Maybe that’s something we can pray for—for ourselves and for other believers who are in our lives. Because in theory, Christians are best equipped to show kindness and ought to do so no matter the responses of others.

And praying for God to enable us to use the gift He’s given us certainly takes care of the “praying according to God’s will” issue. I mean, I don’t know if it’s God’s will for me to catch the virus and suffer because of it, or to be quarantined for some time, or to get along without something I thought I needed. But I do know with certainty that I am to show kindness. Not just to those who are kind to me, but to the neutral people and the cruel people, too.

Also in Scripture: “A gentle answer turns away wrath” (Proverbs 15:1a). The KJV translates gentle as soft. In other words, not responding to anger with anger. That’s a tough one, but this is God’s counsel. We can be sure it’s right.

Published in: on March 18, 2020 at 4:54 pm  Comments (6)  
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6 Comments

  1. I agree. We need to be kind to each other. Our world had changed. New world need us to be kind to each other. We must lead with concern, kindness and listen. If we work together. We can survive and be wiser. This is a deadly lesson for the Governments of our world. We must help each other and forget war. Time for human kindness.

    Liked by 2 people

    • I suppose it’s always been time for human kindness, John. I think periods of crisis either divide or unite. It’s interesting to see what people are trending toward as the seriousness of this virus situation develops. The first answer is for people to turn to God. Throughout the Old Testament, Scripture repeats that hardship, war, tragedy came so that they would “know the LORD.” I don’t think this time is any different in that respect. We have an opportunity to make God known, in part through our kindness.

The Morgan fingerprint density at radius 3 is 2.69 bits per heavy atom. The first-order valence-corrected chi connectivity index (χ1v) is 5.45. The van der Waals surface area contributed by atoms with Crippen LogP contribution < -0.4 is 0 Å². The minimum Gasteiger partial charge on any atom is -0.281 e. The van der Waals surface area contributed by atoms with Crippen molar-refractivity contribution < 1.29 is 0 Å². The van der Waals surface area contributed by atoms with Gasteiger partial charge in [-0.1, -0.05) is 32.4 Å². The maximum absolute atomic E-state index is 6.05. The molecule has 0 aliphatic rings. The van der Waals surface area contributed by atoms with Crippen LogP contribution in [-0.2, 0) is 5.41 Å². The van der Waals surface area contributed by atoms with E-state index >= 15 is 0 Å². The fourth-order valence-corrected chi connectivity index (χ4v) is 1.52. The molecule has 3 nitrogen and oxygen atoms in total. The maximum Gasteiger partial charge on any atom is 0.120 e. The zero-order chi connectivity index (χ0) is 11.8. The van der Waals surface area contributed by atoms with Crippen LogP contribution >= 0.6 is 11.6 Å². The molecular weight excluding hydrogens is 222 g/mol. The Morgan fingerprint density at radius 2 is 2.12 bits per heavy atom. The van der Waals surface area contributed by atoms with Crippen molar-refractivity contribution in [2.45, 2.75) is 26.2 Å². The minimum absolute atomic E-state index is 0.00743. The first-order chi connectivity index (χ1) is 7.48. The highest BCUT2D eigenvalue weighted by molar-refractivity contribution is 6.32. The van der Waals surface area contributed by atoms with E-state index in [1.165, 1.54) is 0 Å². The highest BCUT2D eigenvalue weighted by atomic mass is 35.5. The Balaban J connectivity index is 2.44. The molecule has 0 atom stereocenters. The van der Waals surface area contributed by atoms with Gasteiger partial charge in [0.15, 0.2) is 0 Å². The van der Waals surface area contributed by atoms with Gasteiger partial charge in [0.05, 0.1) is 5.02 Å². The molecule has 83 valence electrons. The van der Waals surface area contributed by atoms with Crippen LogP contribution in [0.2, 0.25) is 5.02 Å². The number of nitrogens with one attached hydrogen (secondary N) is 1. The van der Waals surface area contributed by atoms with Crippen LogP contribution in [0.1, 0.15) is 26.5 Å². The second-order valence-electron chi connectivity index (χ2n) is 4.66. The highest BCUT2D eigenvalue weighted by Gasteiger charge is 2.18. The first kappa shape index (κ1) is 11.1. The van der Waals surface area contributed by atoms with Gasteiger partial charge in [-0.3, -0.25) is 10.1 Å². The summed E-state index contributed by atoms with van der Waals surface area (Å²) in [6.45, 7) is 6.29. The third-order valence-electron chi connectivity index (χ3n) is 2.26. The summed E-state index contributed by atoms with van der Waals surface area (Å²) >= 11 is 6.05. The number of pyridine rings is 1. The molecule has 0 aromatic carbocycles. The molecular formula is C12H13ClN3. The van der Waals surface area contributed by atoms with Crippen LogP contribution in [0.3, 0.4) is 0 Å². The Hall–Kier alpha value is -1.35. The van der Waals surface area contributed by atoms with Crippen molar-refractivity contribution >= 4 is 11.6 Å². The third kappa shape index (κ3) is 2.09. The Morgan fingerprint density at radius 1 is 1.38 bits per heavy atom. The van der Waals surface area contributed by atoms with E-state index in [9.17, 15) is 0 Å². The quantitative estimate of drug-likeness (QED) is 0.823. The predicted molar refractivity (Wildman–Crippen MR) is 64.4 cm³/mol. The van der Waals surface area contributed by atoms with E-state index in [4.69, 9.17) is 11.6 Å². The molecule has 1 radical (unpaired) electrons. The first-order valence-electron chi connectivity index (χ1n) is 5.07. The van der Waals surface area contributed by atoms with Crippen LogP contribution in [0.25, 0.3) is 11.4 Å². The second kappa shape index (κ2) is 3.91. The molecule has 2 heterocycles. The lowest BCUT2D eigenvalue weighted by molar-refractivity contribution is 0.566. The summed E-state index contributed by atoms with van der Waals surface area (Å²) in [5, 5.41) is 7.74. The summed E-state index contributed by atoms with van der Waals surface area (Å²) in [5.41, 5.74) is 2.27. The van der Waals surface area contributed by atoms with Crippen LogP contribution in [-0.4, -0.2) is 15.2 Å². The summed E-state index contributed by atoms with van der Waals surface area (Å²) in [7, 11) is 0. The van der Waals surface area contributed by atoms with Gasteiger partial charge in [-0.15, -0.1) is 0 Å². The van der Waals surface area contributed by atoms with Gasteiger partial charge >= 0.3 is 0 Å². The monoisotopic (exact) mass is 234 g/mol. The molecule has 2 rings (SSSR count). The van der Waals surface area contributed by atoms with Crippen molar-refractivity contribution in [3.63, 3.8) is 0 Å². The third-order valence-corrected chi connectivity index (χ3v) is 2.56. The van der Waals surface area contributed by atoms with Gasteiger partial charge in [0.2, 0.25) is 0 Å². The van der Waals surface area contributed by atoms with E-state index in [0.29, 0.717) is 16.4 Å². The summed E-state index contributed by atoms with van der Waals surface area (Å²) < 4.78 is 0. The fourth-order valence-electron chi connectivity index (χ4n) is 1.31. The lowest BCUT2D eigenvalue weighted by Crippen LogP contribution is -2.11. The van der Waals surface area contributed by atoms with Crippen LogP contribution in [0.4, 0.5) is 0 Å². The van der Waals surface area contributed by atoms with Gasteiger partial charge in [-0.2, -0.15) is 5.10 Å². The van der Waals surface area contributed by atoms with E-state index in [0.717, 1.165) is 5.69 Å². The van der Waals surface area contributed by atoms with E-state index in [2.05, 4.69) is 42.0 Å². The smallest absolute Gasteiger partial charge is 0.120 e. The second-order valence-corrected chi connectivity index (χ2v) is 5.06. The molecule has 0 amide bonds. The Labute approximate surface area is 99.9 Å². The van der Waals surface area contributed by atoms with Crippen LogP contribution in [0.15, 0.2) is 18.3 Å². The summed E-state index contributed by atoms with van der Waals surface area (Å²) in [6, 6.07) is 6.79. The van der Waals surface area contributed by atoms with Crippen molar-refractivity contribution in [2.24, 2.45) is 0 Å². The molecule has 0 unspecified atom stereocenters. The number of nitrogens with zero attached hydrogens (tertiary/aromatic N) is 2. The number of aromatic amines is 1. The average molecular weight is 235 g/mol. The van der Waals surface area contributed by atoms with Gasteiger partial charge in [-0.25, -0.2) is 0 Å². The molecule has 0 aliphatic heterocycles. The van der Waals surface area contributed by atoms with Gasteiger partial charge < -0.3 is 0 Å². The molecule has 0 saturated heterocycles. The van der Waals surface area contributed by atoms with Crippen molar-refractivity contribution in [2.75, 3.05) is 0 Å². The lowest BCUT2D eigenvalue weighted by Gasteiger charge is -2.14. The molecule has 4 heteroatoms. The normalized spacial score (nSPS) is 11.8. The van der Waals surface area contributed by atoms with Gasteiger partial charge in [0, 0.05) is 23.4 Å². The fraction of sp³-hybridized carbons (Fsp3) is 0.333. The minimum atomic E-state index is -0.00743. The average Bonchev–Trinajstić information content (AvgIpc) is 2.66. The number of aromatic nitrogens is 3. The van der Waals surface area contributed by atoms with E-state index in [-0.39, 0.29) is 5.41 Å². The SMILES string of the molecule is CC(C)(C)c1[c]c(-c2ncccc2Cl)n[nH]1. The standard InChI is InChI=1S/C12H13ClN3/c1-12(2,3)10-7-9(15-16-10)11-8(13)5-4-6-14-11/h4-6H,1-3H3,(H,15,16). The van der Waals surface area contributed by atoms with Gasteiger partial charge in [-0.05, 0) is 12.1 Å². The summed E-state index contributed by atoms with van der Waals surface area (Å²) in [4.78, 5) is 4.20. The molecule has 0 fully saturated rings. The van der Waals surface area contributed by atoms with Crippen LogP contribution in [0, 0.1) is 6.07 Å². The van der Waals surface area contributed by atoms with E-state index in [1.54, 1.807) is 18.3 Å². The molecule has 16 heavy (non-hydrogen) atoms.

Thanks for adding to this discussion.

      Becky

      Liked by 1 person

      • I agree Rebecca. Hard days make us see the truth. We learn what is important. Like the old saying. Soldiers find God in the foxholes.

        Liked by 1 person

  2. I’ve heard stories of rudeness in the stores, but mostly I’ve encountered courtesy, if not full-fledged kindness. In fact, I’d say that the people in Walmart have been more polite than usual to one another, in spite of bare shelves. J.

    Liked by 1 person

  3. You’re so right about kindness being a choice, as is every Christ-like behavior, It’s not dependent upon our feelings. Truth is, we have no idea what kind of day that unpleasant person is having, and (s)he made be the one MOST in need of kindness.
    I’m so glad I could read this post. Whatever the reason, I am unable to connect with about half of the bloggers I follow right now, and consequently am unable to “like” or comment on some of their excellent posts. I hope some of them see this!

    Liked by 1 person

    • Thanks so much for your feedback, Ann. I really appreciate your encouraging comments. Hopefully you’ll be able to connect with others soon.

      Becky